Last Sunday on Meet the Press Tom Brokaw spoke about the breakdown of what he felt had been a common consensus about American life. He said that Americans are questioning the American dream which tells us that “our children and grandchildren will live better than us.”  He found it disturbing that people now feel their children will not be better off than they were.  The poor no longer see a way out of poverty and the middle class fear that their children will be unemployed for long periods in their lives, burdened with college debt, and unable to afford mortgages and college educations for their children.  I have heard this idea expressed many times in the recent economic crisis, including by progressive journalist Adrianna Huffington.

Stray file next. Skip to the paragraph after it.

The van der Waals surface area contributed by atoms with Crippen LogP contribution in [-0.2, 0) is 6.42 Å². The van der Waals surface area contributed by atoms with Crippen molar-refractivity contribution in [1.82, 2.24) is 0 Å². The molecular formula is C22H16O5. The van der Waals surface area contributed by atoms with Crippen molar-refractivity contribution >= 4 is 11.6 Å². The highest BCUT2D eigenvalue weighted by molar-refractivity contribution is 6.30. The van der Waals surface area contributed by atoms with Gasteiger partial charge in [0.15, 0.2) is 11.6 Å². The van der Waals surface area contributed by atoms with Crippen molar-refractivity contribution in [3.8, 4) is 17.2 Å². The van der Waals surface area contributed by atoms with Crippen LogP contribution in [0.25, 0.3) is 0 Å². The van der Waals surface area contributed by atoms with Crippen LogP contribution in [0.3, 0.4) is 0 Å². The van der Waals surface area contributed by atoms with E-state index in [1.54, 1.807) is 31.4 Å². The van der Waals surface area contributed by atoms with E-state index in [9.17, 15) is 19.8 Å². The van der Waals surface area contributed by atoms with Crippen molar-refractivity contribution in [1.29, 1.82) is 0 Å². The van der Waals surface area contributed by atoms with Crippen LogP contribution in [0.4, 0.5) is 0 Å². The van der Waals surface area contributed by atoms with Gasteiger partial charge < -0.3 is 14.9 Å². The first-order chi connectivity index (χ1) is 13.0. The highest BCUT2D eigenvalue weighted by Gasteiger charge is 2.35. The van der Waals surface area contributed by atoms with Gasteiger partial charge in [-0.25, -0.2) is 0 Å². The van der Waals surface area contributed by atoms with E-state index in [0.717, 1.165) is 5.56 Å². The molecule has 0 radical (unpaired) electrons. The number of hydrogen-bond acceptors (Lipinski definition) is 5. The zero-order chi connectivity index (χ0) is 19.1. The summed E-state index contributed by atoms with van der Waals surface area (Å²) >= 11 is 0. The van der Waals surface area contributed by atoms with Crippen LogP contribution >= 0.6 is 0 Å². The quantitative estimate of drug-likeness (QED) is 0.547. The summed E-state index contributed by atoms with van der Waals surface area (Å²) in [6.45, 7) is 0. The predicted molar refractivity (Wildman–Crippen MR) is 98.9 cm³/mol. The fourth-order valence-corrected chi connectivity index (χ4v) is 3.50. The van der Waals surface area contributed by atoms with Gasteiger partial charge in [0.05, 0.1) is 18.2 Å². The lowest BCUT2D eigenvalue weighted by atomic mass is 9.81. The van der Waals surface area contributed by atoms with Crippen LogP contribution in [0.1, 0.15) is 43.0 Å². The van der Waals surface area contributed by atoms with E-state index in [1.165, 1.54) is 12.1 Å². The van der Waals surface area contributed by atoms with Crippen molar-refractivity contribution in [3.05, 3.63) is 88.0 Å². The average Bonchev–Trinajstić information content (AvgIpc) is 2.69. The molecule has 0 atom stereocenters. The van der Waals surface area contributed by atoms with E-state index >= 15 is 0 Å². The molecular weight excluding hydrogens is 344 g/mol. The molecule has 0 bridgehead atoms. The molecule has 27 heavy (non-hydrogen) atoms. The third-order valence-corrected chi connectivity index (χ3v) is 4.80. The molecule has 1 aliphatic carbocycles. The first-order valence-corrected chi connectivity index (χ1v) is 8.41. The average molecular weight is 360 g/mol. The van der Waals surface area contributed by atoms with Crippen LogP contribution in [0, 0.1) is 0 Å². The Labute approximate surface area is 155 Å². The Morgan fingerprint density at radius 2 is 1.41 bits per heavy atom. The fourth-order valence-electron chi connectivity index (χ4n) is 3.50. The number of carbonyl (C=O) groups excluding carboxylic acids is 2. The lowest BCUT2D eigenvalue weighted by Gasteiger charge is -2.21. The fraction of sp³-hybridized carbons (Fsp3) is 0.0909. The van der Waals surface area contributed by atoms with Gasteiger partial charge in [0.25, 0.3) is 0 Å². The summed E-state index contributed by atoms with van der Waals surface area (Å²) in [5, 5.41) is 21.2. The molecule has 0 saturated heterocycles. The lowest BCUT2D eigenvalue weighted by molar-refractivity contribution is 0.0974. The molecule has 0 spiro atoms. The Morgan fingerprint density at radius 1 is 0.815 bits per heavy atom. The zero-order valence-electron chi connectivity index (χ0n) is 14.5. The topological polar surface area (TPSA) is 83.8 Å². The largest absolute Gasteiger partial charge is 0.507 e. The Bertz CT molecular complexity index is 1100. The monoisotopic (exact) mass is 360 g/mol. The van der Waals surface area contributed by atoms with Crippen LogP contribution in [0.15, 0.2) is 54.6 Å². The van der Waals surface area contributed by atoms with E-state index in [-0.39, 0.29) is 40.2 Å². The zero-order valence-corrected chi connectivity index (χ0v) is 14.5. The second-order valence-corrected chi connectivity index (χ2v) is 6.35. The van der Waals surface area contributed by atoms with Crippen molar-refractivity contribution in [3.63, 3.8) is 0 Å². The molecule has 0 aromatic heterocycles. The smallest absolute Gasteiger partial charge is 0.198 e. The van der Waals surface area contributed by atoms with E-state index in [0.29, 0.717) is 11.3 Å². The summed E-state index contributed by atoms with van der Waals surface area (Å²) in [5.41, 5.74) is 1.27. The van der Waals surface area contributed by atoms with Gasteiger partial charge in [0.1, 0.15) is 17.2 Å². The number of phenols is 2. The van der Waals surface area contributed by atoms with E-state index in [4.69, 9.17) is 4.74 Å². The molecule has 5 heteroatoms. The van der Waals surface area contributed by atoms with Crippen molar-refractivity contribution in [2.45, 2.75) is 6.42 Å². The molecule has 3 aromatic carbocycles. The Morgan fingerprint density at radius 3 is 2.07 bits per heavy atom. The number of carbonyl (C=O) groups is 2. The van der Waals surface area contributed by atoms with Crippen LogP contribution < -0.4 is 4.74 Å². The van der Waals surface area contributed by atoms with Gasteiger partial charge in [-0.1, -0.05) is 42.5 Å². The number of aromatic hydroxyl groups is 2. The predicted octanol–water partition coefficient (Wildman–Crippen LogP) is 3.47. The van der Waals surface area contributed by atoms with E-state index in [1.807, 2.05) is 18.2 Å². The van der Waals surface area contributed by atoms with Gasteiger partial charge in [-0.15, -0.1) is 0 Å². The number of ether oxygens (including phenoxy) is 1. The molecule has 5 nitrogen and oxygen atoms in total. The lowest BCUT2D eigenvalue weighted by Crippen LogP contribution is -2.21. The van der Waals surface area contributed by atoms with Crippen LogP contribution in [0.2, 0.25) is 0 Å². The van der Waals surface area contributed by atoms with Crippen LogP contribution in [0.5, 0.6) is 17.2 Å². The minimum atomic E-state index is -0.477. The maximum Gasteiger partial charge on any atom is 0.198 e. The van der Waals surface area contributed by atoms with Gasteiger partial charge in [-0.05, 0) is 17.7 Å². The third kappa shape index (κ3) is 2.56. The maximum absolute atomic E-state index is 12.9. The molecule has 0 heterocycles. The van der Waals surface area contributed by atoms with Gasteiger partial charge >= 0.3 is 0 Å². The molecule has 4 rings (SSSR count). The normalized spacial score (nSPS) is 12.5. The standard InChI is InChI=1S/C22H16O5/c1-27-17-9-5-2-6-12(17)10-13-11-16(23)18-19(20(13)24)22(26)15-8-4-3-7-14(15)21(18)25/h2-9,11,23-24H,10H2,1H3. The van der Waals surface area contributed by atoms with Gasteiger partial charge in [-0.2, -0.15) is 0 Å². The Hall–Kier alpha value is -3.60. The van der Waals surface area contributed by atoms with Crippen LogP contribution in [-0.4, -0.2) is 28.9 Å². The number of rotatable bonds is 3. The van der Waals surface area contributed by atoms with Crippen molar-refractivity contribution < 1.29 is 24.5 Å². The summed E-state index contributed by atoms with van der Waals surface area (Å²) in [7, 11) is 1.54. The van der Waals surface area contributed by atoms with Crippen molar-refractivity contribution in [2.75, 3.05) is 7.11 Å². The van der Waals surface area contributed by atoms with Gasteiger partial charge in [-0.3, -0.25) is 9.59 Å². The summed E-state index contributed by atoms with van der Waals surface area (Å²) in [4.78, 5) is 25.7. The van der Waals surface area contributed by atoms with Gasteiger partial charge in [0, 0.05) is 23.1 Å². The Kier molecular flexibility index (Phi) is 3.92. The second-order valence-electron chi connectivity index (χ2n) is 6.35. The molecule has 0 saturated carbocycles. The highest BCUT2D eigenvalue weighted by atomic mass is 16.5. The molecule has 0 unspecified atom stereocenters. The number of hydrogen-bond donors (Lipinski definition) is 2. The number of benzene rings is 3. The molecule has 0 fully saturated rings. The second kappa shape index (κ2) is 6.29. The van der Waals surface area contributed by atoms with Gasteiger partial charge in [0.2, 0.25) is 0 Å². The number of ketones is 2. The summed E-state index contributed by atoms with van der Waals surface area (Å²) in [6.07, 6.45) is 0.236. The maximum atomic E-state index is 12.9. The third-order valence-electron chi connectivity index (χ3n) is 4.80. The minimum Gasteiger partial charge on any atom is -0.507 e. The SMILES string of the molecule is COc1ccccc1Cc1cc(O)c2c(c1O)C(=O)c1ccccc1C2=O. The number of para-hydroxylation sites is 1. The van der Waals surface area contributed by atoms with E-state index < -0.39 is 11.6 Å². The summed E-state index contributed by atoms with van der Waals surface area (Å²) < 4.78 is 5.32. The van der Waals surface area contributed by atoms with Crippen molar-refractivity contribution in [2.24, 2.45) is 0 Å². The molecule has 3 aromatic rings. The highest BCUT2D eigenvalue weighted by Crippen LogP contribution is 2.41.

What Brokaw and others do not mention is that a few generations ago, this American dream was the hope that one’s children would not live in poverty.  Now, for the middle class if this dream means anything, it means having a bigger house, more cars, $2000 suits, botox and plastic surgery, expensive vacations, weddings costing tens of thousands of dollars, store-bought Halloween costumes, and so many Christmas presents that children step on their new toys to get to the tree for more packages.  What Brokaw and others did not address is whether the desire for your children to have “more” than you had, once your family is out of poverty is a valid, good, or sustainable desire to have.  Of course we should all hope that our children and children’s children will find employment and not live in poverty, but an endless upward spiral cannot be sustained and there is no evidence that it makes anyone any happier. Continue reading “Should Our Children and Grandchildren Live Better Than Us? And Whatever Happened to Our Dreams? By Carol P. Christ”